Optimism is more than just hoping good things happen. It’s knowing that they will. And the research shows that keeping positive is great for your health and can affect every avenue of your life for the better. This may seem fluffy and unpractical, but we will cover how to be positive in a moment.
First, let’s take a look at why…
Negativity’s Effect on the Body
A negative mindset and all that comes with it – like anger, pessimism, and stress – has been shown to contribute to an array of health problems.
Long-term negative emotions prompt reactions in the body such as the release of stress hormones, unnecessary immune responses, added stress, and inflammation. These ailments may result in symptoms like:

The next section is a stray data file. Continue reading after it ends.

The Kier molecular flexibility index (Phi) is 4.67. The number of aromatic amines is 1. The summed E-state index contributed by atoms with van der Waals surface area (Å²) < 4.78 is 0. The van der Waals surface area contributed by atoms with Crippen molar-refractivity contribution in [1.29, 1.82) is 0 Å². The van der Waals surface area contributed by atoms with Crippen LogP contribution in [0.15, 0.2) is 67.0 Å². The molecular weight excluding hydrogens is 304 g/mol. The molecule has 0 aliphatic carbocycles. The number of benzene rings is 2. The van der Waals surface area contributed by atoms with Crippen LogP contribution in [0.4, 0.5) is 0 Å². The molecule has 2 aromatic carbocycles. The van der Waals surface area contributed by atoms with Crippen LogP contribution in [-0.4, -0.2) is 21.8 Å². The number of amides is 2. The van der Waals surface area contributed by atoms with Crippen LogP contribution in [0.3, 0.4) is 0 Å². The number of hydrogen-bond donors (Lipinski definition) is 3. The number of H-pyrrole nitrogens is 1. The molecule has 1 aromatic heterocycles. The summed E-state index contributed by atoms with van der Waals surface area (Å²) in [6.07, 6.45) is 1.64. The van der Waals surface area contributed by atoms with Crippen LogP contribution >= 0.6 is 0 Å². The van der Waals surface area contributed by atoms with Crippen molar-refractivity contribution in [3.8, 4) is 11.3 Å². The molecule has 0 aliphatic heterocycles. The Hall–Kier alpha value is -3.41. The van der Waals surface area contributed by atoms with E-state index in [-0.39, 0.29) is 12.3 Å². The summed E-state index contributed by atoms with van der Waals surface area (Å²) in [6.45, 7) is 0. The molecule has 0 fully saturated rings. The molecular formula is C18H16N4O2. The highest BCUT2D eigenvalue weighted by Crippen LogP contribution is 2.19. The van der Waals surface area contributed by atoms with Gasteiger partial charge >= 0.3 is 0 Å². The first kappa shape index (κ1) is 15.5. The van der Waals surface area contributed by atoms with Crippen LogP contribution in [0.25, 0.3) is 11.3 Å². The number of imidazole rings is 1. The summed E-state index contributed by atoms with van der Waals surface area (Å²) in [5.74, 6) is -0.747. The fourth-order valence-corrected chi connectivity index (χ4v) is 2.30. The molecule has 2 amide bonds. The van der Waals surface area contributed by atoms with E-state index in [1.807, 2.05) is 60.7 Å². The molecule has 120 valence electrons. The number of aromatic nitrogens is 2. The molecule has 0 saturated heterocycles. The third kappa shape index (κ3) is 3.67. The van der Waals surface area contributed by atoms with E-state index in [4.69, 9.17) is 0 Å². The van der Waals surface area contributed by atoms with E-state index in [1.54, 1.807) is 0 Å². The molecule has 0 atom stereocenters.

- Sore body
- Sleep issues
- Chronic fatigue
- Chronic stress
- Chronic inflammation
Because of the nature of these symptoms, the stress they cause can develop into much more serious issues such as:
- Cardiovascular disease
- Eating disorders
- Poor libido
- Skin and hair issues
- Gastrointestinal problems
As you can see, the effects of a negative attitude can snowball, and dramatically so. [1-2]
Such is also the case with the effects of a positive attitude. The more positive your outlook on life, the happier you are – and the happier you are, the healthier you are.
Positivity’s Effect on the Body
The idea that your perception can physically affect your body is fascinating, but not fanciful. Science has taken a look at this notion and has found that optimists are much healthier and happier than pessimists.
Within a study called The Nun Study, researchers rated journal entries from young nuns (between the ages of 18-32) on a positivity scale. They evaluated the surviving nuns 60 years later for a follow up. All of the nuns who had lived the longest had a high score on the positivity scale – having written positively in their journals 30 years earlier, regardless of their circumstances.